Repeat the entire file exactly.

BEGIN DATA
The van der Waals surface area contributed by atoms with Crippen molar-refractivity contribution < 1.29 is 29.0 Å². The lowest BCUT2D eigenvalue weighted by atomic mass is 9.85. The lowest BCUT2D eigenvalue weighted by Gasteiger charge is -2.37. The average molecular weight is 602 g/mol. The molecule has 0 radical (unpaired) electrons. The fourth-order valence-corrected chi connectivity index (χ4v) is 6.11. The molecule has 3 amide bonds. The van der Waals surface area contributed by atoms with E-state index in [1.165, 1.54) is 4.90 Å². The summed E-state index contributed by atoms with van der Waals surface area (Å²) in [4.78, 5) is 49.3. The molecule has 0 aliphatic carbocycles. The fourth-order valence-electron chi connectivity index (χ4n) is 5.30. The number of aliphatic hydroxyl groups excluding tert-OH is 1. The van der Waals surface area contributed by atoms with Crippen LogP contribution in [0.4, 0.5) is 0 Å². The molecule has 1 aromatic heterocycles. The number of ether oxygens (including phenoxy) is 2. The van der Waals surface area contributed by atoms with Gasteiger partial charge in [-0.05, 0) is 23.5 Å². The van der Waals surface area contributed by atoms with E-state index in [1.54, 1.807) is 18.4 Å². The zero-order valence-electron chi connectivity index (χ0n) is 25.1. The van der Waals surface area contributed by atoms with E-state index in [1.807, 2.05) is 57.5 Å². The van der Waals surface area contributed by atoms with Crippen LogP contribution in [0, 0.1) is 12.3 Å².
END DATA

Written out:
The van der Waals surface area contributed by atoms with Crippen molar-refractivity contribution < 1.29 is 29.0 Å². The lowest BCUT2D eigenvalue weighted by atomic mass is 9.85. The lowest BCUT2D eigenvalue weighted by Gasteiger charge is -2.37. The average molecular weight is 602 g/mol. The molecule has 0 radical (unpaired) electrons. The fourth-order valence-corrected chi connectivity index (χ4v) is 6.11. The molecule has 3 amide bonds. The van der Waals surface area contributed by atoms with E-state index in [1.165, 1.54) is 4.90 Å². The summed E-state index contributed by atoms with van der Waals surface area (Å²) in [4.78, 5) is 49.3. The molecule has 0 aliphatic carbocycles. The fourth-order valence-electron chi connectivity index (χ4n) is 5.30. The number of aliphatic hydroxyl groups excluding tert-OH is 1. The van der Waals surface area contributed by atoms with Crippen LogP contribution in [0.4, 0.5) is 0 Å². The molecule has 1 aromatic heterocycles. The number of ether oxygens (including phenoxy) is 2. The van der Waals surface area contributed by atoms with Gasteiger partial charge in [-0.05, 0) is 23.5 Å². The van der Waals surface area contributed by atoms with E-state index in [1.54, 1.807) is 18.4 Å². The zero-order valence-electron chi connectivity index (χ0n) is 25.1. The van der Waals surface area contributed by atoms with E-state index in [1.807, 2.05) is 57.5 Å². The van der Waals surface area contributed by atoms with Crippen LogP contribution in [0, 0.1) is 12.3 Å².